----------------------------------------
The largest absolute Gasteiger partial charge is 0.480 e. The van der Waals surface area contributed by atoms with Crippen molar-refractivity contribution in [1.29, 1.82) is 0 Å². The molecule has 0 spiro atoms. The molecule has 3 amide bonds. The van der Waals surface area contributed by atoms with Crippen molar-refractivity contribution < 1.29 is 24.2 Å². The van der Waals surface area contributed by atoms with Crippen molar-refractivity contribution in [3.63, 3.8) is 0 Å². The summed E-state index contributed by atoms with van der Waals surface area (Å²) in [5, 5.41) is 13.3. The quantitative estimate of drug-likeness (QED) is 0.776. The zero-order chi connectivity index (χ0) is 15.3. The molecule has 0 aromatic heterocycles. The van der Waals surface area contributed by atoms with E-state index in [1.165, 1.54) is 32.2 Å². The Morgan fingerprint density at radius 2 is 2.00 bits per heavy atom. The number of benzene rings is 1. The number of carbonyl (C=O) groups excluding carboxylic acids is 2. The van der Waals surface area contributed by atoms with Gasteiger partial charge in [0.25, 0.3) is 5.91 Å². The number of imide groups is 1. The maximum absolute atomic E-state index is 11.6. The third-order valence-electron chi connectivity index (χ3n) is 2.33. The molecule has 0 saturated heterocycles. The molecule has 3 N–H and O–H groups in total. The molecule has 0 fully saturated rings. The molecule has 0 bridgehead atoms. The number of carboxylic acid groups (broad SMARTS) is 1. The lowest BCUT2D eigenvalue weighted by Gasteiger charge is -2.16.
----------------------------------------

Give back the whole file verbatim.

The largest absolute Gasteiger partial charge is 0.480 e. The van der Waals surface area contributed by atoms with Crippen molar-refractivity contribution in [1.29, 1.82) is 0 Å². The molecule has 0 spiro atoms. The molecule has 3 amide bonds. The van der Waals surface area contributed by atoms with Crippen molar-refractivity contribution < 1.29 is 24.2 Å². The van der Waals surface area contributed by atoms with Crippen molar-refractivity contribution in [3.63, 3.8) is 0 Å². The summed E-state index contributed by atoms with van der Waals surface area (Å²) in [5, 5.41) is 13.3. The quantitative estimate of drug-likeness (QED) is 0.776. The zero-order chi connectivity index (χ0) is 15.3. The molecule has 0 aromatic heterocycles. The van der Waals surface area contributed by atoms with E-state index in [1.165, 1.54) is 32.2 Å². The Morgan fingerprint density at radius 2 is 2.00 bits per heavy atom. The number of benzene rings is 1. The number of carbonyl (C=O) groups excluding carboxylic acids is 2. The van der Waals surface area contributed by atoms with Gasteiger partial charge in [0.25, 0.3) is 5.91 Å². The number of imide groups is 1. The maximum absolute atomic E-state index is 11.6. The third-order valence-electron chi connectivity index (χ3n) is 2.33. The molecule has 0 saturated heterocycles. The molecule has 3 N–H and O–H groups in total. The molecule has 0 fully saturated rings. The molecule has 0 bridgehead atoms. The number of carboxylic acid groups (broad SMARTS) is 1. The lowest BCUT2D eigenvalue weighted by Gasteiger charge is -2.16.